In this happy Babylonian context, my former teacher is erected as a natural, charismatic and adored clan chief. “Freedom” has a good back when it comes to cover, even justify, the worst horrors that one can commit on earth … The threat and the guilt then make it possible to win the silence of the victims to ensure the predator the right to free himself from the courts. Until prescription, as a pledge of impunity and eternal immunity.
A strange system of values for this man who taught us human rights and “Political Institutions”… Heave.
My mind is constantly going back and forth between this time and the present. And ten years ago? And today ? And now ? In this turmoil for the famous Parisian school, the current director, Frédéric Mion, judge and party, is in a delicate position. He condemns but had been alerted, destitute he says to him. He initially denied having known …
The middle then. We know it is in reality a small world which revolves around the director of the institution. Whether his name is “Richie” or nicknamed “King Mion”, our director has always embodied a “Jacobin” power and assumed a very centralized “house” governance. Sciences Po presents big names from a mainly Parisian intellectual background from the lectern of its famous lectures. Renowned academics, politicians retrained in teaching between two terms of office, glitzy media figures… It’s a whirlwind of elevator dismissals and “insider trading”.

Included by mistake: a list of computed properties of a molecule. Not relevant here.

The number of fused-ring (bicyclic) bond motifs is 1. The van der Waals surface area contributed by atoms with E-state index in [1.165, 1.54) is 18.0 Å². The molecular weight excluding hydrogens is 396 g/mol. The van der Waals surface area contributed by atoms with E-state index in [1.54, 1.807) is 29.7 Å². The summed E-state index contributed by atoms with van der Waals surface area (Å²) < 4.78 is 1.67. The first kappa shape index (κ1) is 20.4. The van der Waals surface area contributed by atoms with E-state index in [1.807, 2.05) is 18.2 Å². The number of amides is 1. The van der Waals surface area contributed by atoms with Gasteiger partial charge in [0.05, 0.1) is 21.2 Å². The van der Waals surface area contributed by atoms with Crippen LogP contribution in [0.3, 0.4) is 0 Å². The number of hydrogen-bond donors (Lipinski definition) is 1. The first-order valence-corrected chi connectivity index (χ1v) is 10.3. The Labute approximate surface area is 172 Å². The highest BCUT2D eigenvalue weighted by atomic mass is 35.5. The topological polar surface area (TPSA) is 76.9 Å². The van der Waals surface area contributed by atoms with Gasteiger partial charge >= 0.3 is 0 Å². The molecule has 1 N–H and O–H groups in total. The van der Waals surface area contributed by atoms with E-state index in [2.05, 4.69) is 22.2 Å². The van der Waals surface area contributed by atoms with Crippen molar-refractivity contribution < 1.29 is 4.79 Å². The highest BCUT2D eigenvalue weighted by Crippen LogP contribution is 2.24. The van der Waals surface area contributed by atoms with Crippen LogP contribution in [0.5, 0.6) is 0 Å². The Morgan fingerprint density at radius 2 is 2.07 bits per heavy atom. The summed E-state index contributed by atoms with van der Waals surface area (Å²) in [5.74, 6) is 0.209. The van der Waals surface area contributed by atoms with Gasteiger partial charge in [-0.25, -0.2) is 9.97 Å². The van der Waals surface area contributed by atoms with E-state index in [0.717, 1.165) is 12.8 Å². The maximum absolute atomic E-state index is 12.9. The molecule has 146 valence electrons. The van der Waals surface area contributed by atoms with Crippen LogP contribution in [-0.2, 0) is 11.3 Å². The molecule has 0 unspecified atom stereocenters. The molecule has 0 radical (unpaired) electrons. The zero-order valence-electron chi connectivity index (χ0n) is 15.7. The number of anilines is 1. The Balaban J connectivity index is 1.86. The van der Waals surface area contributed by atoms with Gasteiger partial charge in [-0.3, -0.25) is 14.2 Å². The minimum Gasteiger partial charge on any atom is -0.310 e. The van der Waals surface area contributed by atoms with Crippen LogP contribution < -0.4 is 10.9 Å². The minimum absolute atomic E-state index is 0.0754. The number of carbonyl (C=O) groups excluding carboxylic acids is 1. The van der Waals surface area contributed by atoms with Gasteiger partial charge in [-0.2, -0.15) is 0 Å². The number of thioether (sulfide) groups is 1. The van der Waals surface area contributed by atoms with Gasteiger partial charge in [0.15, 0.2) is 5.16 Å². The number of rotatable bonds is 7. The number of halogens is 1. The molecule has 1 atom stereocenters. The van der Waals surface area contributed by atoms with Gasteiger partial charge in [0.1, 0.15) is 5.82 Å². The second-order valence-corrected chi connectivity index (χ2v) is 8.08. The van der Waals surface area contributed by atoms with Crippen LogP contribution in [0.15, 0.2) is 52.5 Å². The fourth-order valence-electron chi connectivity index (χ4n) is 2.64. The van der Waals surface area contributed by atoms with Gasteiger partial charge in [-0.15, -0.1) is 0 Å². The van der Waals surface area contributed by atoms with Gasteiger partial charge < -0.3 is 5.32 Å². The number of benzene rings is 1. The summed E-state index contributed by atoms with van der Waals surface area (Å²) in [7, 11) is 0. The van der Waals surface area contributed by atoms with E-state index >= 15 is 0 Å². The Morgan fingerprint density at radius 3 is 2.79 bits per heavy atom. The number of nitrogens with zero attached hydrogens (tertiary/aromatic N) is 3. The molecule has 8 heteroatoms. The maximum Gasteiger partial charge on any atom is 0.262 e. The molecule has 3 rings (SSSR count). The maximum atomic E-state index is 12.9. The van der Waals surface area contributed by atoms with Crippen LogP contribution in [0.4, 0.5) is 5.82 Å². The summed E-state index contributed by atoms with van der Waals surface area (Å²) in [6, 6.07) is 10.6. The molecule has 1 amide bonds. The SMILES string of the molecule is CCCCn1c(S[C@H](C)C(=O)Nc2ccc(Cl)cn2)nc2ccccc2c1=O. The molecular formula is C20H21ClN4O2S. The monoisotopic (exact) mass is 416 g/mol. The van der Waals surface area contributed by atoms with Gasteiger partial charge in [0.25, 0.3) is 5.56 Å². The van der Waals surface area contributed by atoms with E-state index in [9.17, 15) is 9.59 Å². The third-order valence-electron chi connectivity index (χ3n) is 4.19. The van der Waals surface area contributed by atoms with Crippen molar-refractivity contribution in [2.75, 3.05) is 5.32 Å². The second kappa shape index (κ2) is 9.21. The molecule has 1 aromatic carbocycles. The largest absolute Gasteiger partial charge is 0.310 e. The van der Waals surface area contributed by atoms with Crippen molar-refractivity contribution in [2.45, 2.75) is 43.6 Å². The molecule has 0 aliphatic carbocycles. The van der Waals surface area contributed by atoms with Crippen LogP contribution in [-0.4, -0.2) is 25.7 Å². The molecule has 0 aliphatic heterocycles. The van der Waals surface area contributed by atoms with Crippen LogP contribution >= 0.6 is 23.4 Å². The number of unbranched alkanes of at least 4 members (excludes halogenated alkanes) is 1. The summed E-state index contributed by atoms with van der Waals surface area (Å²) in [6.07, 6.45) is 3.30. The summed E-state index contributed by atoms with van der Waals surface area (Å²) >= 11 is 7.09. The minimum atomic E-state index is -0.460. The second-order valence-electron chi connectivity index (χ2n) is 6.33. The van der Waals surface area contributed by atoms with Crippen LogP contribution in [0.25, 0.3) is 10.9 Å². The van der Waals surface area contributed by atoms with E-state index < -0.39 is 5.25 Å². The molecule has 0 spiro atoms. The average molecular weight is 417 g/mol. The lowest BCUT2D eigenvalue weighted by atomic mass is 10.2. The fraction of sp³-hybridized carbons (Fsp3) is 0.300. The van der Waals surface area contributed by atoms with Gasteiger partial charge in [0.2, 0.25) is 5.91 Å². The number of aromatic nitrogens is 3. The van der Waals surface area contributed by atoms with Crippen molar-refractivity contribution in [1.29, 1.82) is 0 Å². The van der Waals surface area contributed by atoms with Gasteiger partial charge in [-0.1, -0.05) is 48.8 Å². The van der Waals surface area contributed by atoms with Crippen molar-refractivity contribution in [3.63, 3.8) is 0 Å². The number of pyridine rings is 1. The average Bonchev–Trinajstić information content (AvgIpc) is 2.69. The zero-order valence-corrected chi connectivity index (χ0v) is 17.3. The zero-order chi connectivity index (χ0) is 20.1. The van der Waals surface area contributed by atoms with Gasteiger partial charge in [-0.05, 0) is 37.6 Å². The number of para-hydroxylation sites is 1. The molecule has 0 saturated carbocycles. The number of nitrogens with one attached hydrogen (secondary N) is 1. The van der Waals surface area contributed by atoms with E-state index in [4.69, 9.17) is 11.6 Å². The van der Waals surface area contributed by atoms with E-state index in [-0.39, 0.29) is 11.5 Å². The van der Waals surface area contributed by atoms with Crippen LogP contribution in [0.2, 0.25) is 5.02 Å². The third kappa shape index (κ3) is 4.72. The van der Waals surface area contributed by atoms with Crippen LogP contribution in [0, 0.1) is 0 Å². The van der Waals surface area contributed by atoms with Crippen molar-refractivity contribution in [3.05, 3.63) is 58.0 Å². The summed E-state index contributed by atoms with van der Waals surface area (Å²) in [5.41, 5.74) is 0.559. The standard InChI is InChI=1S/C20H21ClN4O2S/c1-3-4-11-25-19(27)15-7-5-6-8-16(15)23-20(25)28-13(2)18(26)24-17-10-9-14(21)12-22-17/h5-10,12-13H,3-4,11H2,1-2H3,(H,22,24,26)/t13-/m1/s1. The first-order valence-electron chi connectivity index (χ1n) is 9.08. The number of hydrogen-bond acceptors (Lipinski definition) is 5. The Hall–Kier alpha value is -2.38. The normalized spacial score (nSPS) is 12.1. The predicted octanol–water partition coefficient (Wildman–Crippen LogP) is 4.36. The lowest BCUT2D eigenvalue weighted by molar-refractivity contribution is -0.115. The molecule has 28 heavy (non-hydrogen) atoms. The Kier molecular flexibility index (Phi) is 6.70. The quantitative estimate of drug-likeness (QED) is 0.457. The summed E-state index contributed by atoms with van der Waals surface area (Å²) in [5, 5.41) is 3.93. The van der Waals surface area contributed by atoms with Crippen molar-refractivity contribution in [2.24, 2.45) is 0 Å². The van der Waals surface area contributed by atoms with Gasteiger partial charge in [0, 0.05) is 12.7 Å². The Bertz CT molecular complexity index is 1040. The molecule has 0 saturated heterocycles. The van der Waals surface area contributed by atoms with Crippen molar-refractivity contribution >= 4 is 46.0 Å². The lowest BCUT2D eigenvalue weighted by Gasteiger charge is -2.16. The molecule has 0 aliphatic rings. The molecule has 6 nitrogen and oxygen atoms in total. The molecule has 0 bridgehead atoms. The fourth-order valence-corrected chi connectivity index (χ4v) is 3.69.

All are obviously not from the same barrel, but it is clear that between oneself and the associated drifts have not shocked anyone for decades. We meet in the same concentric circles of power, we rub shoulders on television sets or on vacation, we exchange a slipper for a rattle, a cheese for a privilege, a promotion for a program, a chair for a decoration . It’s hard to imagine that the herd separates from the black sheep. On the contrary, the figure placed on a pedestal seems unbreakable. The longer their reign, the more violent their downfall and the more inconceivable the scandal revealed.
More worrying still: the trigger for these revelations is always external, exogenous. The chance of circumstances in a scene in a New York hotel room, or the courage of a victim who over time overcomes the leaden cover of silence, his own and that of his environment. We cannot help but wonder: for these three emblematic figures, how many others have escaped the ax?